Neil Jordan’s The Good Thief represents a popular genre, comprising as it does a heist caper combined with the "one last job" film all held together with that character staple – the loveable rogue. Unlike say Ocean’s Eleven (2001), a heist movie based upon a little seen and little enjoyed Rat Pack film of the Sixties, The Good Thief comes with a more upmarket pedigree. Essentially this is a remake of Jean-Pierre Melville’s Bob le flambeur (1955) and in some respects this is a dangerous trick to attempt. For the most part Jordan succeeds but there are significant shifts in tone that are at times at odds with the generally feelgood nature of the story.
The central character, Bob, is a hard gambling washed-out heroin addict but naturally one with a heart of gold, willing to go cold turkey when the prospect of a multi-million heist job rears its head. We know he is a good man because he has saved young prostitute Anne from a fate worse than death, and doesn’t sleep with her, not that he is able to in his current condition anyway. And he’s not in it for the money either – it’s the artistry that counts. Naturally there are cat and mouse games with the police to contend with and the boundaries between the police and criminals’ behaviours are thin to say the least. Bob is played with gnarled, gravel throated experience by Nick Nolte in a role he clearly relishes.
The film is also populated with the bizarre menagerie of characters we have come to know and love from the worlds of Jordan’s previous works. There is no such thing as a normal person in the universe of the Neil Jordan and it seems, paradoxically, it’s the very diversity (this is about as multi-national a film as you are likely to see) that allows you to identify and relate to the array of characters. Naturally being a heist movie, the mechanics of the job are mulled over in meticulous detail throughout the film, with the inevitable technological updates. Look out for film director Emir Kusturica in the role of Vlad the computer boffin. Being a Jordan film, the plot minutiae are in some ways of less interest than the characters who populate his world – a tough cop, a variety of pimps, criminal youths, devious plotting identical twins, a recently sex-changed body builder with acute phobias and assorted other lovable (and not so lovable) deadbeats. These characters wallow in the night-light mélange, scheming and dreaming of the riches of Monte Carlo casinos whilst struggling with jealousy, addiction and violence.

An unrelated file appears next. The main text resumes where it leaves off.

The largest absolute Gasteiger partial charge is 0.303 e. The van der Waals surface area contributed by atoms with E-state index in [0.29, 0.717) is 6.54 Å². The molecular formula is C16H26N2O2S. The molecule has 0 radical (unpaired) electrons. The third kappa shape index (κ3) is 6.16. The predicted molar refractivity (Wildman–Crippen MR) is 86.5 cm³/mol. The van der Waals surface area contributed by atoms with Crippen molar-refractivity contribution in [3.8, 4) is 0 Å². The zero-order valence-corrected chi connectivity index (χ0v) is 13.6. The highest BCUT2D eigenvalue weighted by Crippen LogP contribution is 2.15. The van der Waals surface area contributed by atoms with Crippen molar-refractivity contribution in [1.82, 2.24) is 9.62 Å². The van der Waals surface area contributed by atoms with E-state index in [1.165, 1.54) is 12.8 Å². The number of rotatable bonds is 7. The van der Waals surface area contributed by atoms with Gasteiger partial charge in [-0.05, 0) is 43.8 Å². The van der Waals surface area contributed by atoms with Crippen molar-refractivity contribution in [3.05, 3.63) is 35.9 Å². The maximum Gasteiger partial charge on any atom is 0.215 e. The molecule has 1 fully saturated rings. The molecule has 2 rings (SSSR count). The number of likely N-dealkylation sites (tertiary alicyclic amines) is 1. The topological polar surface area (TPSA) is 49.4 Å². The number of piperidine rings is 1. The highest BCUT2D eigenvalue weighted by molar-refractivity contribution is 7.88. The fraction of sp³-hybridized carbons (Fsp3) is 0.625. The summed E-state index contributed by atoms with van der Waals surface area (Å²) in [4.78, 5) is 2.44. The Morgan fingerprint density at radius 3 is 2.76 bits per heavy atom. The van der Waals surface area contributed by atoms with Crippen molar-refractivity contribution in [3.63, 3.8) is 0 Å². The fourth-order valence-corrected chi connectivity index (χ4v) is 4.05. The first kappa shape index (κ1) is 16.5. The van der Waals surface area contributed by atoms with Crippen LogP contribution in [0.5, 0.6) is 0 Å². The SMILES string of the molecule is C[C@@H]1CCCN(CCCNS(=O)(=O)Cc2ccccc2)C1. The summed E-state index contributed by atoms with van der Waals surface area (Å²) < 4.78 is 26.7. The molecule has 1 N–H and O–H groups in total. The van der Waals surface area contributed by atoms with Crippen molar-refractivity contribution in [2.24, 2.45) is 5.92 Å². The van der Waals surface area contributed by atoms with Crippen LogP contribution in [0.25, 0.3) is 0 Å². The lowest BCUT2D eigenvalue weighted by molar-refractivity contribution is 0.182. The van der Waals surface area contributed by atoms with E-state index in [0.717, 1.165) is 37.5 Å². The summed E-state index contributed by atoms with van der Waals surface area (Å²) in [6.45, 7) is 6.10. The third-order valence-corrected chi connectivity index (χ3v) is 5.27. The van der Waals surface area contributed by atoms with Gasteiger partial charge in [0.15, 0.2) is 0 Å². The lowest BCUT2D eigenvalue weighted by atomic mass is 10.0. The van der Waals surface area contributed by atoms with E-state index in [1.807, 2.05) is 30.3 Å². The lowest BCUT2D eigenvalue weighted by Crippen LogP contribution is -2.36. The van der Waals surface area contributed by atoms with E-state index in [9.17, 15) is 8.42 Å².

The DVD transfer is immaculate, emphasising the rich colour palette of the impressive cinematography. Sometimes however it feels as though Jordan is trying to hard to imitate some of the stylistic devices of Wong Kar-Wai, particularly in the now overused whip slow motion. Soderbergh-style re-freeze frames also occur with regularity and while this doesn’t diminish the overall effect of the film it is occasionally annoying. This is a slight if enjoyable romp which manages at once to be uplifting and strangely sordid. DVD extras include a director’s commentary, a short and underwhelming documentary on the making of film and a small number of deleted scenes. Recommended for solid entertainment – but no marks for originality.